Mayo Clinic sleep medicine specialists have found that almost two-thirds of patients with REM sleep behavior disorder (RBD) develop degenerative brain diseases by approximately 11 years after their diagnosis with RBD. The researchers presented their findings on June 19 at the Associated Professional Sleep Societies’ SLEEP 2006 meeting in Salt Lake City.

“This study found RBD most frequently led to neurodegenerative diseases called the synucleinopathies: Parkinson’s disease or dementia with Lewy bodies,” said Maja Tippmann-Peikert, MD, Mayo Clinic sleep medicine specialist, neurologist, and the study’s lead researcher. “From our findings, I would consider those with RBD at increased risk for these diseases.”

RBD is a sleep disorder in which patients act out their dreams, which are often unpleasant and violent, according to Tippmann-Peikert. This acting out results from a loss of normal muscle paralysis in REM (rapid eye movement) sleep, the dream stage, which ordinarily prevents enacting one’s dreams.

“The danger with RBD is that patients can hurt themselves or their spouses during the acting out behaviors—bruises, lacerations, bone fractures, and even subdural hematomas (brain hemorrhages) have been reported,” she said.

Other studies are under way to determine whether RBD is a state of pre-Parkinson’s, pre-dementia, or pre-multiple system atrophy (another type of synucleinopathy), according to the Mayo Clinic researchers. Studies have reported that as the brain-degenerating disease progresses, RBD may decrease in frequency and intensity or resolve completely, Tippmann-Peikert said.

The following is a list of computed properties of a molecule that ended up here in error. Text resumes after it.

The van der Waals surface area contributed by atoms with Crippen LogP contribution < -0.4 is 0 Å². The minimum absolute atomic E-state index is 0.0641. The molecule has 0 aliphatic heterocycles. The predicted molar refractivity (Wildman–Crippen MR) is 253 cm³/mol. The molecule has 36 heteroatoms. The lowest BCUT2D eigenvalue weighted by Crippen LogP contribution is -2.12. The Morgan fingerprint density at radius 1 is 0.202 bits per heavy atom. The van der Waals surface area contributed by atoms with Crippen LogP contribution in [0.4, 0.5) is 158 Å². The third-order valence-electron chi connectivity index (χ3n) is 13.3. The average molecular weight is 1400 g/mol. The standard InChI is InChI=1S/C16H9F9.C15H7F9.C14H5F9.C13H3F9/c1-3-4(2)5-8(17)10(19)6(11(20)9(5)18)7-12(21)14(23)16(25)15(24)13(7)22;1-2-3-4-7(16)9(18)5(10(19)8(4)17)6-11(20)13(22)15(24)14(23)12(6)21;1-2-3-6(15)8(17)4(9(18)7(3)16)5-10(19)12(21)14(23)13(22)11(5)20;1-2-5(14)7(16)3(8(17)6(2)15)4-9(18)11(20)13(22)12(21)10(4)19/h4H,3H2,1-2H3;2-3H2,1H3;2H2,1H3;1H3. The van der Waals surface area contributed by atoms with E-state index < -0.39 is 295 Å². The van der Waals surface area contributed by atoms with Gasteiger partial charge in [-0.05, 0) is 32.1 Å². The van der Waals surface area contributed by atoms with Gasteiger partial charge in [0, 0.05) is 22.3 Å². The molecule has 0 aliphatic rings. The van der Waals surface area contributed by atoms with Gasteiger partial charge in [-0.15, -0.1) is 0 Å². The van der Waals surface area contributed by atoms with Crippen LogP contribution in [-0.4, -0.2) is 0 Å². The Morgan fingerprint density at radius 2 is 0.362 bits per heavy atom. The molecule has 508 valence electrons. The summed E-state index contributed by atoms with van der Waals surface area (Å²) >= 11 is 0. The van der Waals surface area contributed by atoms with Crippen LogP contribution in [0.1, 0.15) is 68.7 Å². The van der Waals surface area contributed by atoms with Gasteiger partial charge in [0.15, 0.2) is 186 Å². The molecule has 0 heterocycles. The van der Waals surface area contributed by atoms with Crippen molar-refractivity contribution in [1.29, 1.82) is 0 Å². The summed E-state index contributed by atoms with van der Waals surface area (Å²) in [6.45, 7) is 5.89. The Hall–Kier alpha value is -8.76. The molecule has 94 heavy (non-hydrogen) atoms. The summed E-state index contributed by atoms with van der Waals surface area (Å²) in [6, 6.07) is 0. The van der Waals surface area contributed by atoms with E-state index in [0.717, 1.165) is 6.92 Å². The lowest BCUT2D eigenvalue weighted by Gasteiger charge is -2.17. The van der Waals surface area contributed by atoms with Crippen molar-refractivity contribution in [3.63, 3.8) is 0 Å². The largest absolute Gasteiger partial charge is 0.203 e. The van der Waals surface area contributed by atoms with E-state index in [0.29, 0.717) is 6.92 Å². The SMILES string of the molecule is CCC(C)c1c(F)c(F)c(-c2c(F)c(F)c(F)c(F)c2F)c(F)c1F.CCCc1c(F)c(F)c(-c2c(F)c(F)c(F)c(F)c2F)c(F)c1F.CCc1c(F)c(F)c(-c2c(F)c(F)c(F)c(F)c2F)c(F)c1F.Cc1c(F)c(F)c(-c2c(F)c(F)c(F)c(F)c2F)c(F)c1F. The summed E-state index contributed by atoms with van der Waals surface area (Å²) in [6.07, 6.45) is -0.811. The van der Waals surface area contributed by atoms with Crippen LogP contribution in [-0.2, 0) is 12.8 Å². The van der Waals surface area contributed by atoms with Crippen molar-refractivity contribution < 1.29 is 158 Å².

There is no intervention to prevent those with RBD from progressing to Parkinson’s disease, dementia, or multiple system atrophy, she said, as the origin of RBD is not clear enough to develop an appropriate therapy. However, even though no preventive treatment exists yet, she said RBD patients can:

• Use safety precautions in their bedrooms to prevent injury. This could include moving nightstands away from the bed, using extra pillows or pillows on the floor next to the bed for extra padding, removing dangerous objects, such as weapons, from the bedroom, and locking all windows and doors to walk-out decks.

• See a sleep specialist and, if prescribed, take medications to suppress RBD symptoms.

• Become familiar with the signs and symptoms of Parkinson’s disease, dementia, or multiple system atrophy.

• Follow up regularly with a sleep specialist to monitor for signs of brain-degenerating illnesses, and consider a referral to a neurologist if any signs appear.

“Awareness of excessive nocturnal behaviors and dream enactment, and bringing it to the attention of a physician could lead to an early diagnosis of Parkinson’s disease, dementia, or multiple system atrophy,” Tippmann-Peikert said. “Hopefully, early identification of patients with idiopathic RBD will lead to close monitoring and early treatment of any developing neurological disorders.”